Google+ The Importance of Iron Mining | Imagine LiFe without Iron

What would life be like without iron?

Everyday, in nearly every facet of life, we use products created by Minnesota’s iron mining industry. Unearthed on northeastern Minnesota’s Iron Range in 1884, iron mining has long-played, and continues to play, a vital role in every individual’s life. From the cars we drive and the bridges we drive on, to the skyscrapers that line our country’s skylines to the wind turbines generating power throughout the nation, iron mining has built America. Every American born will need 27,416 pounds of iron in their lifetime. 98% of the iron mined from northeastern Minnesota and around the world, is processed into steel, which makes up so many of the products, services, infrastructure and transportation methods that we use nearly every single day.

  • Vehicles
  • Appliances – refrigerators, washing machines, clothes dryers
  • Bridges
  • Construction
  • Agriculture
  • Transportation – shipping, roads, buses, trains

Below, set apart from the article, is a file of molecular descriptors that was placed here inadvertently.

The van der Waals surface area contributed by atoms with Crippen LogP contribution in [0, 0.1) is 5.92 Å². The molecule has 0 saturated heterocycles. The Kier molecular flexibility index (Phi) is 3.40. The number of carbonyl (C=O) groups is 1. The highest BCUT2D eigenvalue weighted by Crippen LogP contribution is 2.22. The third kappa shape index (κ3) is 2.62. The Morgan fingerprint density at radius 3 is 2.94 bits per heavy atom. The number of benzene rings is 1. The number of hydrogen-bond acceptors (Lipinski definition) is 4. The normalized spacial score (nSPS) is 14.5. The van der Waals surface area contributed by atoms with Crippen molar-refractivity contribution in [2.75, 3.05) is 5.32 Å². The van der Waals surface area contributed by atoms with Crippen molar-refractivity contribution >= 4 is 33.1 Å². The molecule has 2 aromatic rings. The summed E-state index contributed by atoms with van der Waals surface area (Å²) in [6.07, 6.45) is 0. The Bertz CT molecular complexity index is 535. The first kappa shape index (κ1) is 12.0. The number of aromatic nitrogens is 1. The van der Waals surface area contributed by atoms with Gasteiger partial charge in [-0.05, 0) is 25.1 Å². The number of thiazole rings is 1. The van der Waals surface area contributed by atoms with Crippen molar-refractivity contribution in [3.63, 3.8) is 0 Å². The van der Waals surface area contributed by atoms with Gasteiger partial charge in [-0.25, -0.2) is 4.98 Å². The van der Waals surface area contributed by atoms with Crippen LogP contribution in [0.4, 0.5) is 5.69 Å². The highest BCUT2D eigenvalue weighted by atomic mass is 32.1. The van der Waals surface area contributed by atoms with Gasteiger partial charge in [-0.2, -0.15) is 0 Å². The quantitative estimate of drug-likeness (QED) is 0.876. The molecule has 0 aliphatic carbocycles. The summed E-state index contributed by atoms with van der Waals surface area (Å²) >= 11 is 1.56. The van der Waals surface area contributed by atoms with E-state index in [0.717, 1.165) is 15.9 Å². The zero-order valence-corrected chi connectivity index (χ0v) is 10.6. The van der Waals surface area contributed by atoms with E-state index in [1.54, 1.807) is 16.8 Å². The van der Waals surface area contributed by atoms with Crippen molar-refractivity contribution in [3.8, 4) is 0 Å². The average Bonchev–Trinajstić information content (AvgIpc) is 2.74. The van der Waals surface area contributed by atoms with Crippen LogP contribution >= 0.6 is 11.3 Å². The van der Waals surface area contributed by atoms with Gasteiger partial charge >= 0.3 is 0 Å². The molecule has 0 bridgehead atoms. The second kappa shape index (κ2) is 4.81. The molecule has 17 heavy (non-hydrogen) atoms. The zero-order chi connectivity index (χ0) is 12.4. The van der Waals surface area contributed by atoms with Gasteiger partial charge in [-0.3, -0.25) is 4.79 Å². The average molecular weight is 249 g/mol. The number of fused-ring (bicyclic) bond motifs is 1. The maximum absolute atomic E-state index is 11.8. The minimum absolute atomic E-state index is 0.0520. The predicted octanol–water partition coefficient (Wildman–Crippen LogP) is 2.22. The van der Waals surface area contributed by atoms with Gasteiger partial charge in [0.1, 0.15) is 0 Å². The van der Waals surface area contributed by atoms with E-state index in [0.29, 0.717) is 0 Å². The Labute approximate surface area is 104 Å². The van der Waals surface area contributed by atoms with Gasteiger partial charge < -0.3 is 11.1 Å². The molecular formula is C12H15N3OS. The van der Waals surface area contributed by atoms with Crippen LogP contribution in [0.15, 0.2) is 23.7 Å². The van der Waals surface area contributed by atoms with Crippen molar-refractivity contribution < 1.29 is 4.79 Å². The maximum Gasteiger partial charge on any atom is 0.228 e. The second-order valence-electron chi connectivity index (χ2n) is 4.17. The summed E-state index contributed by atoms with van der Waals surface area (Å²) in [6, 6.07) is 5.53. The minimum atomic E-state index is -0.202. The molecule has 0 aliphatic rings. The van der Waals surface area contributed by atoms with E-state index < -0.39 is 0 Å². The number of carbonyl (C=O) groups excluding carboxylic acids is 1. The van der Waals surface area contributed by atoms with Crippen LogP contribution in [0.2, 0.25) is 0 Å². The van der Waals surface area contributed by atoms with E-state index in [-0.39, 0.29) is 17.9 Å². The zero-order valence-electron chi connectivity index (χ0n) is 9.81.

• Power generation – wind turbines, solar panels
  • Infrastructure
  • National Defense (military use)

Now, Imagine LiFe without iron.

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  • Our view: Healthy Iron Range means healthy US

    by Duluth News Tribune editorial board, June 5, 2016 U.S. Rep. Rick Nolan doesn’t flinch, doesn’t even hesitate, when asked his top priority right now. “(Getting) the Iron Range community and business interests back on track,” the congressman said Friday in an exclusive interview with the News Tribune editorial board. “And it’s not just about…

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  • Range revival? United Taconite to restart by October

    by Dan Kraker, MPR, May 31, 2016 United Taconite, a huge open pit iron ore mine in Eveleth and taconite pellet plant in Forbes, will restart operations in mid-October and ramp up to full production by November, according to Cliffs Natural Resources CEO Lourenco Goncalves. “Now we have a firm timeline to start bringing people back…

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    by Bill Hanna, Mesabi Daily News, May 18, 2016  Hefty tariffs have been imposed by the U.S. Commere Department on Chinese and Japanese illegally subsidized steel dumped into the American market. The tariffs on Chinese steel are set at 266 percent and 71 percent for Japanese products. Steel dumping the past 18 months has been…

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